Brother of Lebanon double murder victims wants more domestic violence resources

Special Reports

LEBANON, Tenn. (WKRN) – Following the death of his mother and sister due to domestic violence, Alex Youn wants to see more done by local leaders to protect victims.

“My sister had done everything within her power and within her ability, even owning a gun to fire back,” Youn said.

Youn’s sister, Marie Varsos, was filing for divorce from her husband. Shaun Varsos, according to Youn, was not handling the situation well.

Varsos showed up to his mother-in-law, Deborah Sisco’s, home in Lebanon where his wife was living on April 12. When the two women tried to run away Varsos gunned them down, killing them.

Varsos later posted a cryptic message to his Facebook page before turning the gun on himself.

“This was the worst case scenario unfortunately,” Youn said. “Shaun was not in the mental state he should’ve been, was clearly deranged, and had it in his mind that he was serving his own justice.”

Weeks prior to the deadly shooting, Youn said his sister had filed an order of protection against her husband. She also filed for assault charges after an incident where Varsos allegedly strangled her.

“My sister wasn’t notified that Shaun had been arrested with the assault charge,” Youn said.

Youn said his sister was armed and fired back at Varsos before he shot her. Youn hoped that other victims would be able to get notified so they could have time to prepare or leave a dangerous situation.

“I get text notifications for banking codes and other stuff. Could there have been a text notification to let domestic violence victims know their accusers had been arrested?” Youn said.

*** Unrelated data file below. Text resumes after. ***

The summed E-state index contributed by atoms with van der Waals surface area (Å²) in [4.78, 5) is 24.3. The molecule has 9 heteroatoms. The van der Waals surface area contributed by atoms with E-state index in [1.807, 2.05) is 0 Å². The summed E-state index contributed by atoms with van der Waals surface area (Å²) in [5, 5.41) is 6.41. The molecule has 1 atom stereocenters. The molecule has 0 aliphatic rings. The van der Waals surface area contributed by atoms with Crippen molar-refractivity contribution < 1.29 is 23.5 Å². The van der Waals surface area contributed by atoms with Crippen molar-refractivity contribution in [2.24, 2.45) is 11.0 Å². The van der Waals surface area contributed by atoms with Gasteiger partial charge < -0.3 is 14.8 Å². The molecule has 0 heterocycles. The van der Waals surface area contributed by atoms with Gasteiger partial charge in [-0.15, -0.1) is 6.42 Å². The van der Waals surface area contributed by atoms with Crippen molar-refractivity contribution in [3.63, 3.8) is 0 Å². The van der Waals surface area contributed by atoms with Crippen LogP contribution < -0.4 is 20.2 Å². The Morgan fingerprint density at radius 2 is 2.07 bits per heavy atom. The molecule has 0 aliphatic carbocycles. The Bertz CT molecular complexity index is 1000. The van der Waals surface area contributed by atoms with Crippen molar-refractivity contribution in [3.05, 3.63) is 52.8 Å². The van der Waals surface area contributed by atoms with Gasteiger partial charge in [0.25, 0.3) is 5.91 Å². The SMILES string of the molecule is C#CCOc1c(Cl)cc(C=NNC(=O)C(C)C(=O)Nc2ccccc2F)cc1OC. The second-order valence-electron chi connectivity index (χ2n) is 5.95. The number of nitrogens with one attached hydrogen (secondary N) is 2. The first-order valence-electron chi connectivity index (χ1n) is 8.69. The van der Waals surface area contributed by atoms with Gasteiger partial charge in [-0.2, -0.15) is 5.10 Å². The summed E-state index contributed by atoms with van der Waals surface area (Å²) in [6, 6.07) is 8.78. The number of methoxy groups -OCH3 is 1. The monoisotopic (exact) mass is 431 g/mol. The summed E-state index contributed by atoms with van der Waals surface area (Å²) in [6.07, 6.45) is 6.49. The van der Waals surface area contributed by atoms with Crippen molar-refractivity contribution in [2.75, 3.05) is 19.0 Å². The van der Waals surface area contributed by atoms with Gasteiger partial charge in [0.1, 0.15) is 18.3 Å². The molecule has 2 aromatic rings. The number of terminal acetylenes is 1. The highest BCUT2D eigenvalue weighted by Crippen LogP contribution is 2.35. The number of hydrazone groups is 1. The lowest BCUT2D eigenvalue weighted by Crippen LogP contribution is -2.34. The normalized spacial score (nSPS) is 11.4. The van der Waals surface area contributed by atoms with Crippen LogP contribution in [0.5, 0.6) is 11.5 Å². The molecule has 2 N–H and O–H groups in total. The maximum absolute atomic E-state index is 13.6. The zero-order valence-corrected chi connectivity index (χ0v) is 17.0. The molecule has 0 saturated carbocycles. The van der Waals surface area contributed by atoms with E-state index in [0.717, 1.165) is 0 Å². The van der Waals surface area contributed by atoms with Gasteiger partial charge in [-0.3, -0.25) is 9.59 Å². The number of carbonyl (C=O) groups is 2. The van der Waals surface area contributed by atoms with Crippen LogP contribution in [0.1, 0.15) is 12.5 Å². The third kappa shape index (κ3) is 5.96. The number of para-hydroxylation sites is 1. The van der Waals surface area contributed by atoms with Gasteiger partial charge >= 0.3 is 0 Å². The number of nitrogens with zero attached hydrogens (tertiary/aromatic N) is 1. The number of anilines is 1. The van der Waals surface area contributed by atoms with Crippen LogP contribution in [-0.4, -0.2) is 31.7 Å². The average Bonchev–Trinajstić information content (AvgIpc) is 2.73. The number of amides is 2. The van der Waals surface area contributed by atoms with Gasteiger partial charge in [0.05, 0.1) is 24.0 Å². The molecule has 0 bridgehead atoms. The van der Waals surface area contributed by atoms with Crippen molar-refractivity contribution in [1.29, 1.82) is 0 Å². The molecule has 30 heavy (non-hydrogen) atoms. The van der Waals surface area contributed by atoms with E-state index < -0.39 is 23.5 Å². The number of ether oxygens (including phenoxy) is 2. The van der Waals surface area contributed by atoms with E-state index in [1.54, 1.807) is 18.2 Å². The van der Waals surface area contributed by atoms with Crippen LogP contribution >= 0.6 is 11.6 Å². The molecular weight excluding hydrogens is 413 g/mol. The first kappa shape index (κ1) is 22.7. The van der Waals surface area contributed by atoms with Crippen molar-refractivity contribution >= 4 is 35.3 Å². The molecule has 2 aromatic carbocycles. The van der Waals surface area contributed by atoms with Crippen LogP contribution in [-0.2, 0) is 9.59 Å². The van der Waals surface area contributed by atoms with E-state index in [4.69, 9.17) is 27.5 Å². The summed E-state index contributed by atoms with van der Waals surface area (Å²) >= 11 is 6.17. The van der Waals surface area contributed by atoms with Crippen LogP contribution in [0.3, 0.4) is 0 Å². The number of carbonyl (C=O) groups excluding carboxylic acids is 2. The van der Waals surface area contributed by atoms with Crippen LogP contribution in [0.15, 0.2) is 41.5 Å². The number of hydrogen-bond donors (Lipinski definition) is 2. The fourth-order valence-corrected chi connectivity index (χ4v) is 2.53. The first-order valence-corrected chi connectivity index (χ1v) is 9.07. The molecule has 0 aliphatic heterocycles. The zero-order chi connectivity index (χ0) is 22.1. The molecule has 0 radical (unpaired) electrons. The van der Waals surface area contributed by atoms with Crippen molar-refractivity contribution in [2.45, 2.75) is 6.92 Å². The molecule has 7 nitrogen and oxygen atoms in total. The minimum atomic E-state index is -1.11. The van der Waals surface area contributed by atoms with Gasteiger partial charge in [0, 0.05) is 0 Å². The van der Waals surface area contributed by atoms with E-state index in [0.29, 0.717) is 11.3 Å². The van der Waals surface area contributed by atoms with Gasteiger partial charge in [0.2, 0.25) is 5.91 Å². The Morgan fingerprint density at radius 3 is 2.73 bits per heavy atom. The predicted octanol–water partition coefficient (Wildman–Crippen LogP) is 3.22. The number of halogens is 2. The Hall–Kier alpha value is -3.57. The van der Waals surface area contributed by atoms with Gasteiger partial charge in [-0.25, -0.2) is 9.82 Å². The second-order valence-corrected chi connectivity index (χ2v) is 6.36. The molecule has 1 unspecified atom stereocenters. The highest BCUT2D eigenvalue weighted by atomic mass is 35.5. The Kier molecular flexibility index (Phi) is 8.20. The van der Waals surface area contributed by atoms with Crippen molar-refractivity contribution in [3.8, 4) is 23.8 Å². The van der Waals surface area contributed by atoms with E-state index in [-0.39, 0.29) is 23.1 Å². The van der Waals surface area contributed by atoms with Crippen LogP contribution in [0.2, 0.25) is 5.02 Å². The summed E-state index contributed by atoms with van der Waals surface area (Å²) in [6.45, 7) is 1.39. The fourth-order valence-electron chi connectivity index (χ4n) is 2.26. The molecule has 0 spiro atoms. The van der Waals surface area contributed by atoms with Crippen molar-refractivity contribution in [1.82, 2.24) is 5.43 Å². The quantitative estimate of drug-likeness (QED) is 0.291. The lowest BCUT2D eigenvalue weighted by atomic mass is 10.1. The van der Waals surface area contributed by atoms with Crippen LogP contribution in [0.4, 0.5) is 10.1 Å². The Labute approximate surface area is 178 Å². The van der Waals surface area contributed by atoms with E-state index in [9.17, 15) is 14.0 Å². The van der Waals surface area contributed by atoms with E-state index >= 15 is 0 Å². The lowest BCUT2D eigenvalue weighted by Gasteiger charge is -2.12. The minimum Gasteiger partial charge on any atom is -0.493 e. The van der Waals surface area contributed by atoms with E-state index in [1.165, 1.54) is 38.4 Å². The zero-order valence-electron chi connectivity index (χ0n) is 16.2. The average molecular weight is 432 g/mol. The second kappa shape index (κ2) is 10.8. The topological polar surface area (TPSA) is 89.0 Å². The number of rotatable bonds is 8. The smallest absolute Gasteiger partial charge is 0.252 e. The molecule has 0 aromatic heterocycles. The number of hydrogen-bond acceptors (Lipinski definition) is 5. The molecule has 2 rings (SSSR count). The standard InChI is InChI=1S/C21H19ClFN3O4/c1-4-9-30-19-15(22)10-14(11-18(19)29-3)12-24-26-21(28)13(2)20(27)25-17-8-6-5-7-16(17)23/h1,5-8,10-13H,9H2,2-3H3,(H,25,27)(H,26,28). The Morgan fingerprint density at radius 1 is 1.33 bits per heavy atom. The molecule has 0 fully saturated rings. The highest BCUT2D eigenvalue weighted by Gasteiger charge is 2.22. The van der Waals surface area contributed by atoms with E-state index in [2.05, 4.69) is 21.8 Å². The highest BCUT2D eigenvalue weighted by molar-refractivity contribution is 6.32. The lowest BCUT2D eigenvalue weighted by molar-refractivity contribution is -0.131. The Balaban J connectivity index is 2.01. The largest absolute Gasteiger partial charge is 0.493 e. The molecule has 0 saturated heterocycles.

Youn is taking his grief into action weeks later. He has been in contact with state legislators to see what technology and resources could be made available to protect victims of domestic violence.

“I think that we now need to start thinking about those individuals who are accusing domestic violence of what steps can we take now to make sure they don’t have access to the victims? A protective order isn’t going to stop them. It’s a sheet of paper,” Youn said.

Youn is hoping to have tracking bracelets similarly to those on house arrest, as well as, push notifications on victim’s phones alerting them to where their abuser is in the justice process.

“We have technology now that can allow that to track individuals, to send notifications to people. And, had my sister just had 30 more seconds of notice that he was in the area on a felony charge, that was something that could have been addressed,” Youn said.

He is also working with the Family Safety Center in Nashville to brainstorm some other ideas.

Youn is hoping that state lawmakers can bring up bills in the upcoming session to address domestic violence protections so another family does not have to experience this same deadly outcome.

Tennessee Statewide Domestic Violence Helpline: 800-356-6767.

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